Over time, I have tried and found several methods that are helpful to pull me out of a rut. If you experience ruts too, whether as a working professional, a writer, a blogger, a student or other work, you will find these useful. Here are 12 of my personal tips to get out of ruts:

1. Work on the small tasks.

When you are in a rut, tackle it by starting small. Clear away your smaller tasks which have been piling up. Reply to your emails, organize your documents, declutter your work space, and reply to private messages.

Whenever I finish doing that, I generate a positive momentum which I bring forward to my work.

2. Take a break from your work desk.

Get yourself away from your desk and go take a walk. Go to the washroom, walk around the office, go out and get a snack.

Your mind is too bogged down and needs some airing. Sometimes I get new ideas right after I walk away from my computer.

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3. Upgrade yourself

Take the down time to upgrade yourself. Go to a seminar. Read up on new materials (#7). Pick up a new language. Or any of the 42 ways here to improve yourself.

The modern computer uses different typefaces because Steve Jobs dropped in on a calligraphy class back in college. How’s that for inspiration?

4. Talk to a friend.

Talk to someone and get your mind off work for a while.

Talk about anything, from casual chatting to a deep conversation about something you really care about. You will be surprised at how the short encounter can be rejuvenating in its own way.

5. Forget about trying to be perfect.

If you are in a rut, the last thing you want to do is step on your own toes with perfectionist tendencies.

Just start small. Do what you can, at your own pace. Let yourself make mistakes.

Soon, a little trickle of inspiration will come. And then it’ll build up with more trickles. Before you know it, you have a whole stream of ideas.

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6. Paint a vision to work towards.

If you are continuously getting in a rut with your work, maybe there’s no vision inspiring you to move forward.

Think about why you are doing this, and what you are doing it for. What is the end vision in mind?

Make it as vivid as possible. Make sure it’s a vision that inspires you and use that to trigger you to action.

7. Read a book (or blog).

The things we read are like food to our brain. If you are out of ideas, it’s time to feed your brain with great materials.

Here’s a list of 40 books you can start off with. Stock your browser with only the feeds of high quality blogs, such as Lifehack.org, DumbLittleMan, Seth Godin’s Blog, Tim Ferris’ Blog, Zen Habits or The Personal Excellence Blog.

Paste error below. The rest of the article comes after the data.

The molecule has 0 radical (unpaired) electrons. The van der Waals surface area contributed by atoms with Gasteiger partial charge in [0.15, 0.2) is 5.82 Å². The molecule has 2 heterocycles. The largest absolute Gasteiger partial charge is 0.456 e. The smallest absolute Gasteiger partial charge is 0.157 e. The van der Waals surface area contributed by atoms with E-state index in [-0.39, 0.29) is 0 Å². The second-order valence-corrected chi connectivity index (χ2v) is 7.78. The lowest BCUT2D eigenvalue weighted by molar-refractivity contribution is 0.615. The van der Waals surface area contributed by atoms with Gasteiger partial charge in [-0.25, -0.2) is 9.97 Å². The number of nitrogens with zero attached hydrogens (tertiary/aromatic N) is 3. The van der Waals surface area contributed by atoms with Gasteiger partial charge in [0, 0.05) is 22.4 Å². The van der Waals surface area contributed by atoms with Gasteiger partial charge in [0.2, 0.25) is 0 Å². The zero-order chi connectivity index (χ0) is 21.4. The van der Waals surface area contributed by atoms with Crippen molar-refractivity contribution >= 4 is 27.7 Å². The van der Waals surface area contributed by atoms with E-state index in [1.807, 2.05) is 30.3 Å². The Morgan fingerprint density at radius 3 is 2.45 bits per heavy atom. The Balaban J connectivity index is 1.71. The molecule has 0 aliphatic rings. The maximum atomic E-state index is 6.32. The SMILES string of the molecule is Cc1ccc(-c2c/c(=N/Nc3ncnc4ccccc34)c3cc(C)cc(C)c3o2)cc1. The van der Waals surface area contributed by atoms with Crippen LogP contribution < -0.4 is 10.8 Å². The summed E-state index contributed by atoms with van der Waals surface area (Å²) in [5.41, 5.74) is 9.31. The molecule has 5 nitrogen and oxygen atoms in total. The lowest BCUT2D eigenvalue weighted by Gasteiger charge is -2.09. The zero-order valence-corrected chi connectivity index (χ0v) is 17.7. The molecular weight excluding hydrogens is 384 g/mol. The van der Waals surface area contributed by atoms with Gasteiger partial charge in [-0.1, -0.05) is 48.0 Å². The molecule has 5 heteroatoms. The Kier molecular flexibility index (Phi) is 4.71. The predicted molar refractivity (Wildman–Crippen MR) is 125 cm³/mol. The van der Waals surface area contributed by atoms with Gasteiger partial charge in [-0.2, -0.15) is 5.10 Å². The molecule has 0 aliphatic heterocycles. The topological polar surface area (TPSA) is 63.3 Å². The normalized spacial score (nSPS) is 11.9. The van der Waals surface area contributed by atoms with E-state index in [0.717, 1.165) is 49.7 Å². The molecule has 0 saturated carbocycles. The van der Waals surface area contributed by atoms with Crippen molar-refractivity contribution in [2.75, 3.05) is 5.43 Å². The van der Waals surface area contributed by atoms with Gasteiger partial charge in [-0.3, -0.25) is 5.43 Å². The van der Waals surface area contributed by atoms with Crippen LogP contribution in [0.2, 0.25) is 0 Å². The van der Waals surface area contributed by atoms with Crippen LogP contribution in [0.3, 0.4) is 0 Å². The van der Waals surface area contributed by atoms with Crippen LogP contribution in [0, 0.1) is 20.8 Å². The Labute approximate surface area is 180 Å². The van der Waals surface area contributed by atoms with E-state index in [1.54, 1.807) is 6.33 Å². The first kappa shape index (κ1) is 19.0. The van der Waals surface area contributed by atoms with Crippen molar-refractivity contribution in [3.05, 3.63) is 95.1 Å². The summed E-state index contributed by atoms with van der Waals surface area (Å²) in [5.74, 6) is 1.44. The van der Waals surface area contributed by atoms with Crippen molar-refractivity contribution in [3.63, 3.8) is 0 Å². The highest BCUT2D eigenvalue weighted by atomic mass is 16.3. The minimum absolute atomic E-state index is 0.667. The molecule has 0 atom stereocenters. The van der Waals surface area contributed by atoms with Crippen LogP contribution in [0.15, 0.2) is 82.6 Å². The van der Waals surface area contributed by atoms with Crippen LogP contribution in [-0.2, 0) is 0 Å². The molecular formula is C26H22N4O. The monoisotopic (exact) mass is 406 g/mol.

Check out the best selling books; those are generally packed with great wisdom.

8. Have a quick nap.

If you are at home, take a quick nap for about 20-30 minutes. This clears up your mind and gives you a quick boost. Nothing quite like starting off on a fresh start after catching up on sleep.

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9. Remember why you are doing this.

Sometimes we lose sight of why we do what we do, and after a while we become jaded. A quick refresher on why you even started on this project will help.

What were you thinking when you thought of doing this? Retrace your thoughts back to that moment. Recall why you are doing this. Then reconnect with your muse.

10. Find some competition.

Nothing quite like healthy competition to spur us forward. If you are out of ideas, then check up on what people are doing in your space.

Colleagues at work, competitors in the industry, competitors’ products and websites, networking conventions.. you get the drill.

11. Go exercise.

Since you are not making headway at work, might as well spend the time shaping yourself up.

Sometimes we work so much that we neglect our health and fitness. Go jog, swim, cycle, whichever exercise you prefer.

As you improve your physical health, your mental health will improve, too. The different facets of ourselves are all interlinked.

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Here’re 15 Tips to Restart the Exercise Habit (and How to Keep It).

12. Take a good break.

Ruts are usually signs that you have been working too long and too hard. It’s time to get a break.

Beyond the quick tips above, arrange for a 1-day or 2-days of break from your work. Don’t check your (work) emails or do anything work-related. Relax and do your favorite activities. You will return to your work recharged and ready to start.

Contrary to popular belief, the world will not end from taking a break from your work. In fact, you will be much more ready to make an impact after proper rest. My best ideas and inspiration always hit me whenever I’m away from my work.

Take a look at this to learn the importance of rest: The Importance of Scheduling Downtime

More Resources About Getting out of a Rut

Featured photo credit: Joshua Earle via unsplash.com